Also, like resumes, these documents should be sent in PDF format for two reasons. First, sending them in any other format invites formatting errors. Secondly, and maybe more importantly, sending the cover letter in a format other than a PDF allows the recipient to see how you’ve modified the document (and with a simple control-Z command they can see where else you have applied).
Another thing to keep in mind is that in today’s digital age, it shouldn’t be hard to figure out who is seeing a cover letter. At our company, there are only two people and they are both guys, so I often wonder how much homework someone has done when they address a cover letter to “Sir/Madame”. Although opinions differ on this, I believe that if you don’t know who you are sending your cover letter and resume to then you should not address it to anyone, but instead jump right into the body of the letter without the formality of “Dear Hiring Partner” or “Dear Sir/Madame.”
Finally, please keep the cover letter short. You need to sell yourself, but if the letter is text-dense and long, it’s a daunting task to read the entire letter (when there are 19 other letters/resumes on my desk). Please be concise and summarize why you are a good fit for the position in a couple of paragraphs.
Are you beholden to other attorneys for supplying your work? Do you wish that you had more control over your practice? Would you like more options for a change in employment? Not surprisingly, the key is building your own client base.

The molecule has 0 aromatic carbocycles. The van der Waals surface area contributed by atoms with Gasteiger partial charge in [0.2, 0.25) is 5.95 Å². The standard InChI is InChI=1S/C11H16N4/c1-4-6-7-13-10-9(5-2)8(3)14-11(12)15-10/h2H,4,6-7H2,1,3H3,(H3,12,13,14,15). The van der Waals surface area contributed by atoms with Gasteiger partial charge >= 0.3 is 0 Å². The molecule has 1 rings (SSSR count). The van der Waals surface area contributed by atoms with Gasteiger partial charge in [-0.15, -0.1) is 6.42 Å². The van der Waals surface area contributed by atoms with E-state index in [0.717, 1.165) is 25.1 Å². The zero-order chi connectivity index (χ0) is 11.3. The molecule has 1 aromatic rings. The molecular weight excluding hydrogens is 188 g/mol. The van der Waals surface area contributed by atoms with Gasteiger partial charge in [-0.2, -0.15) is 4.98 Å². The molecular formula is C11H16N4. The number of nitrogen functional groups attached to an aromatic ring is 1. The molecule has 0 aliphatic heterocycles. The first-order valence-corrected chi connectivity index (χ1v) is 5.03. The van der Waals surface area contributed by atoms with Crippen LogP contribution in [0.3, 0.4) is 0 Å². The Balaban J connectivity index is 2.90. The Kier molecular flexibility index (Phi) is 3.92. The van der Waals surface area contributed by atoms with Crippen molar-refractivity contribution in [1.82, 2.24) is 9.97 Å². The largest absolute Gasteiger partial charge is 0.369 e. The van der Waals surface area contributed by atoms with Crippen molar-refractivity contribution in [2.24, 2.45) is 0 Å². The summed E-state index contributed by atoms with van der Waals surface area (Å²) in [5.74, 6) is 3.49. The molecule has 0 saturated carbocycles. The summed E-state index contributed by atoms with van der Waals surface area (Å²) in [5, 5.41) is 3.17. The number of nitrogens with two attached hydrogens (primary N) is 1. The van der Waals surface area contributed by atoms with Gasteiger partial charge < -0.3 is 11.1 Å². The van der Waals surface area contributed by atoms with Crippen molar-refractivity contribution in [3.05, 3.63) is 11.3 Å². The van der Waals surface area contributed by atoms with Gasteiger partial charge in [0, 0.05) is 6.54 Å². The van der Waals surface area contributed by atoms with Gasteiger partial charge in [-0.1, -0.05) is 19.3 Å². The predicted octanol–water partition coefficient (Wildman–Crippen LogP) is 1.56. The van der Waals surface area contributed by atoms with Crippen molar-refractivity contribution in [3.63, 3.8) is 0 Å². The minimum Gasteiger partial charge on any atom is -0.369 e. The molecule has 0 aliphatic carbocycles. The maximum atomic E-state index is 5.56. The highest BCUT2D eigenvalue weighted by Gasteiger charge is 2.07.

Now more than ever business generation is critical to building a successful law practice. The times of inheriting institutional clients are fading as businesses are charged with finding quality legal services at a competitive price. Attorneys are forced to adjust their approach the practice of law accordingly with an emphasis on generating business and keeping that business.
Yes, this is no small endeavor but like many things in life, the fear or anticipation of business generation is much worse than the actual effort. You may not consider yourself an outgoing person but keep in mind that many of the people that you will be connecting with are not either. Often times it is more a matter of letting someone get to know you versus hard-selling them on your skills as an attorney. The key is to take it one relationship at time and stick with it. It may take time for your efforts to bear fruit but the more relationships you cultivate the more the work will come in on a steady basis.